JUST JUNIORS JOURNAL

Serving Lock Haven for a twentieth of a century.

Issue #30
Series 2
June 2002

To believe:
That "I can" is less important than "I will",
That laughter is stronger than pain,
That tears can be dried by hope,
That friendship is the best glue to fix a broken heart,
That everyone in the world has something to give,
And that reaching out to someone is the best way to make a difference;
To believe all that
Is to succeed.

-The LS Kids Oath

WHITE CANDLES,
RED CROSS



THE RELAY
The Lost Solace Kids participated in the Clinton Unit of the American Cancer Society's Annual Relay For Life, a twenty-four hour walk to raise money to benefit cancer patients. On May 18, 2002 AD, Lou, Michelle, Staci Wyland, Debbie Benfield, and new reserve member Marcie Hanley met up at Hubert Jack Stadium at Lock Haven University to assist the Cancer Society.
The project had begun a month before, with Lou, Debbie, and Staci passing out forms for the white luminaria candles. By filling out a form and donating five dollars, candles could be purchased in the name of a cancer victim or survivor, and displayed at the Relay. Candles were purchased for Staci's grandmother and Marjorie and Mia Shelley's father, who died of cancer.
Beginning at eleven AM, the LS Kids started doing the "Strive For Five" project, under the direction of Fran Decker, contact person with the Cancer Society. By making announcements over the speakers and handing out healthy snacks to the walkers, the LS Kids tried to promote the eating of five fruits or vegetables per day.
Together, they constructed a balloon arch, under the direction of Staci. The arch, made entirely of helium balloons, ribbon, and fishing line, was used later for the cancer survivors to walk under for the Survivors' Walk, held at seven PM. Staci Wyland, who had cancer in 2000, participated in the walk.
This was the third Relay the LS Kids had assisted with, beginning in 2000.
-Lou
-Editor

LOCAL

BOWS
On May 11th, the LS Kids spent two and a half hours tying red, white, and blue bows. Yeah, it sounds weird, but it was for the American Red Cross.
The reason for this is because they were involved in the Expo up at the college, and they needed to hand out the small, decorative bows. We tied over three hundred bows for them.
The people who helped were Staci Wyland, Lou, Michelle, Marjorie Shelley, and Debbie Benfield. We tied bows, and ate pizza and Michelle's homemade cookies.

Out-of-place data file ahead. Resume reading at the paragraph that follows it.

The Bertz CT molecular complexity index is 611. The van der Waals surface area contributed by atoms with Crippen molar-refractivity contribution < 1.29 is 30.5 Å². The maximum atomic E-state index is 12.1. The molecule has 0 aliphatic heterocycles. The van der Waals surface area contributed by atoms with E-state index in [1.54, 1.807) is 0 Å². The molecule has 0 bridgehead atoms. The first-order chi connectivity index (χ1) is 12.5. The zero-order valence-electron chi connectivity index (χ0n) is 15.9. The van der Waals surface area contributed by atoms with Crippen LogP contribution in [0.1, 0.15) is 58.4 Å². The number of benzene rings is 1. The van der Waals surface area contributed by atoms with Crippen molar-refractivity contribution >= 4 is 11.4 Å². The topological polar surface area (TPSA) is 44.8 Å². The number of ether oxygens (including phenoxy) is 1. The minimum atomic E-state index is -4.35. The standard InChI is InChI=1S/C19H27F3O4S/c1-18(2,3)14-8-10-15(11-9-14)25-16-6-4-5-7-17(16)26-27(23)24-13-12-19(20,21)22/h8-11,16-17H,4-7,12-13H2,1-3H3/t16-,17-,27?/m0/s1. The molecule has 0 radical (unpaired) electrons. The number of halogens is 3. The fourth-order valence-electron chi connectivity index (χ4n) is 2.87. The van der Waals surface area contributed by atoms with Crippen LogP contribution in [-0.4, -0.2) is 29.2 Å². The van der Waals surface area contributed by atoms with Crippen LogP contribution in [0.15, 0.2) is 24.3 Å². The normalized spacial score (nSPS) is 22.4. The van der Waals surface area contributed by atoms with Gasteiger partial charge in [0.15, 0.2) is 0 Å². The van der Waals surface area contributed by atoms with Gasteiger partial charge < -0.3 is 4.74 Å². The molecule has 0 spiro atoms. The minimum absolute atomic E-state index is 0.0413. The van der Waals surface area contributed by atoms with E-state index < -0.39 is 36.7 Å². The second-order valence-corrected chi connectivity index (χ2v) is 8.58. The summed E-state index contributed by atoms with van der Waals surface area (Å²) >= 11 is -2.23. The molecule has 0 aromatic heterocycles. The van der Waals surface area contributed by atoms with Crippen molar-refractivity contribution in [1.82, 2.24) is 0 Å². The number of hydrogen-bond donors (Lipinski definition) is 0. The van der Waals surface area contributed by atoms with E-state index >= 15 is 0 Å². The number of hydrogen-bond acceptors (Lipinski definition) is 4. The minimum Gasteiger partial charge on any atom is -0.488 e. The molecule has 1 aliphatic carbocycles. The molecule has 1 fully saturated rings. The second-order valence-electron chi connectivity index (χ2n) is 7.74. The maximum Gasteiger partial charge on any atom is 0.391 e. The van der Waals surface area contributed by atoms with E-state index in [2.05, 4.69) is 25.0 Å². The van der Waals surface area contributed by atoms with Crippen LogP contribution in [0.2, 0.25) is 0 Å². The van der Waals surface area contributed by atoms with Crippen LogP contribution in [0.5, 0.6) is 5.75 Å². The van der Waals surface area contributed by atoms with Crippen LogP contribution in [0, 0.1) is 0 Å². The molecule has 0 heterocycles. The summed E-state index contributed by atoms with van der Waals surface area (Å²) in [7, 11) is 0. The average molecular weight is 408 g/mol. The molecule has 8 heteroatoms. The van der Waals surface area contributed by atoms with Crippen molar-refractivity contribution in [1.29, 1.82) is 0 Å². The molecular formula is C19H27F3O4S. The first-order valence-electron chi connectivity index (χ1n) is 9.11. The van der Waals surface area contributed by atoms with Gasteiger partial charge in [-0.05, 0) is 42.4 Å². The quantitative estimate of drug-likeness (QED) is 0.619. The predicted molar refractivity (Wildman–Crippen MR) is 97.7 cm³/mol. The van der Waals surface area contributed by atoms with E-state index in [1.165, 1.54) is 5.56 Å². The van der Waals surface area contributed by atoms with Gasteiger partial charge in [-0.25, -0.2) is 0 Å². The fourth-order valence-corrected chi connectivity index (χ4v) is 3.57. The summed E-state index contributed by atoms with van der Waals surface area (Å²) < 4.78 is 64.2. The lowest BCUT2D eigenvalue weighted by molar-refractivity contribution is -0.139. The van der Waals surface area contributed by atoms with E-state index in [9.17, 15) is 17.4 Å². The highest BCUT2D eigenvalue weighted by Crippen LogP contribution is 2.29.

-Debbie Benfield
-Staff

HANDS AGAIN
The Lost Solace Kids are doing a project called "Hands On Lock Haven." For the second year in a row, they are having people sign handprints that state they will not use their hands or words for hurting.
The Kids have a bunch of different colored papers with hands on them. They take them to schools, businesses, and any other places, and have people sign them. Then Lou takes them to the Ross Library, and hangs them on the wall. At this writing, we have almost eighty hands up.
-Marjorie Shelley
-DMSM

MARJIE IN THE SPOTLIGHT
LS Kid External Vice-President Marjorie Shelley appeared on stage again ar Central Moutain High School for a chorus concert. Entitled, "A Broadway Spectacular," the show featured various broadway musical numbers. It was performed on May 21, 2002, at 7:30 PM.
Marjorie, a member of the choristers, performed songs from "Joseph and the Amazing Technicolor Dreamcoat". She also took part in "Arms Around The World" and "America The Beautiful." Toward the end of the show, she performed in sign language in addition to singing, for the hearing impaired.
Lou and Michelle attended the program to watch Marjorie. Reserve LS Kid Kendra Koch was also onstage.
Marjorie has been in other concerts, in December and April.
-Ginger White
-Staff


NATIONAL

RACHEL'S AWARD
September 2, 1998. My first day of high school. Over the morning announcements came the principal, telling all of the new freshmen,"Work hard and get a good gpa and you will receive an acedemic letter for your letterman jacket."
Thinking to myself,"Wow, that would be totally cool! I can recieve that in no time at all."
Little did I know, high school work is a little harder then middle school work. So freshman year I worked and worked. I managed to pull a gpa of 3.0, but it wasnt high enough to recieve my letter I wanted so badly. However, at the end of my freshman year, I recieved my band patch to go onto my jacket. But I really only wanted that letter.
Sophomore year, I took two extra classes, which didnt help my gpa. So all my hard work that year just pulled me a 3.3. I needed at least a 3.6 for my letter.
Then my junior year, I became pregnant the first week of classes, so in April I had to leave school for pregnancy problems.
My last chance, my senior year, and I was only going one semester, so I had to make it count. I worked hard and took advanced classes. I had to study a lot, but I managed to make a 3.8.
However, I did not know what my gpa was until the begining of February. Then, in early April, I recieved a letter stating that there was going to be an award ceremony for those who recieved the letter. YES, I FINALLY DID IT!
So, the ceremony was April 31, 2002, three and a half years from the time I started to try to get the letter. As I sat in the front row I just waited for them to call my name. However my name is always at the end of the alphabet, unfortunately.